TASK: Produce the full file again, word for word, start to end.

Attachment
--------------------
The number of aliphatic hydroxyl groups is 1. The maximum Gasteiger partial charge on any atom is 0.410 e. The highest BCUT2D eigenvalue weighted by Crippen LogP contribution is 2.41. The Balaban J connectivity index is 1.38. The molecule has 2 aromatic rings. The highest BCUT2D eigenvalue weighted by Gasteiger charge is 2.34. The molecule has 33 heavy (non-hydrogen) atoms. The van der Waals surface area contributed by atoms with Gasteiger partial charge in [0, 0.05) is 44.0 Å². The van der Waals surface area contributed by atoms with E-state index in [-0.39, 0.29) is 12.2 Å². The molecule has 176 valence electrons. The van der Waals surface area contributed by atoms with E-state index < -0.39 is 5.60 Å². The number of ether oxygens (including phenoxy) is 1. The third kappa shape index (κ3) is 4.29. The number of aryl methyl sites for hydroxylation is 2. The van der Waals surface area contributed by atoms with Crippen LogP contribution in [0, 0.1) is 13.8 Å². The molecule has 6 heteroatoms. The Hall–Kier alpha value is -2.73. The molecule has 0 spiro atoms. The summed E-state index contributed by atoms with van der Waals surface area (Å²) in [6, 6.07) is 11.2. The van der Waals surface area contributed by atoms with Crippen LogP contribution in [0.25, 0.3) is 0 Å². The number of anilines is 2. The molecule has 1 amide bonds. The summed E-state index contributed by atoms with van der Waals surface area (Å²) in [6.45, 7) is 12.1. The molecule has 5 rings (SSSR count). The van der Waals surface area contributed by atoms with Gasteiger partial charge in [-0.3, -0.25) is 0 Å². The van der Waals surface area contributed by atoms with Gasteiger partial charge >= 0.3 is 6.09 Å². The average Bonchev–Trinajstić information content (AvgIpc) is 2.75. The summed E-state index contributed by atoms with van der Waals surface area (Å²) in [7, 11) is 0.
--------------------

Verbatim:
The number of aliphatic hydroxyl groups is 1. The maximum Gasteiger partial charge on any atom is 0.410 e. The highest BCUT2D eigenvalue weighted by Crippen LogP contribution is 2.41. The Balaban J connectivity index is 1.38. The molecule has 2 aromatic rings. The highest BCUT2D eigenvalue weighted by Gasteiger charge is 2.34. The molecule has 33 heavy (non-hydrogen) atoms. The van der Waals surface area contributed by atoms with Gasteiger partial charge in [0, 0.05) is 44.0 Å². The van der Waals surface area contributed by atoms with E-state index in [-0.39, 0.29) is 12.2 Å². The molecule has 176 valence electrons. The van der Waals surface area contributed by atoms with E-state index < -0.39 is 5.60 Å². The number of ether oxygens (including phenoxy) is 1. The third kappa shape index (κ3) is 4.29. The number of aryl methyl sites for hydroxylation is 2. The van der Waals surface area contributed by atoms with Crippen LogP contribution in [0, 0.1) is 13.8 Å². The molecule has 6 heteroatoms. The Hall–Kier alpha value is -2.73. The molecule has 0 spiro atoms. The summed E-state index contributed by atoms with van der Waals surface area (Å²) in [6, 6.07) is 11.2. The van der Waals surface area contributed by atoms with Crippen LogP contribution in [0.25, 0.3) is 0 Å². The number of anilines is 2. The molecule has 1 amide bonds. The summed E-state index contributed by atoms with van der Waals surface area (Å²) in [6.45, 7) is 12.1. The molecule has 5 rings (SSSR count). The van der Waals surface area contributed by atoms with Gasteiger partial charge in [-0.3, -0.25) is 0 Å². The van der Waals surface area contributed by atoms with Gasteiger partial charge >= 0.3 is 6.09 Å². The average Bonchev–Trinajstić information content (AvgIpc) is 2.75. The summed E-state index contributed by atoms with van der Waals surface area (Å²) in [7, 11) is 0.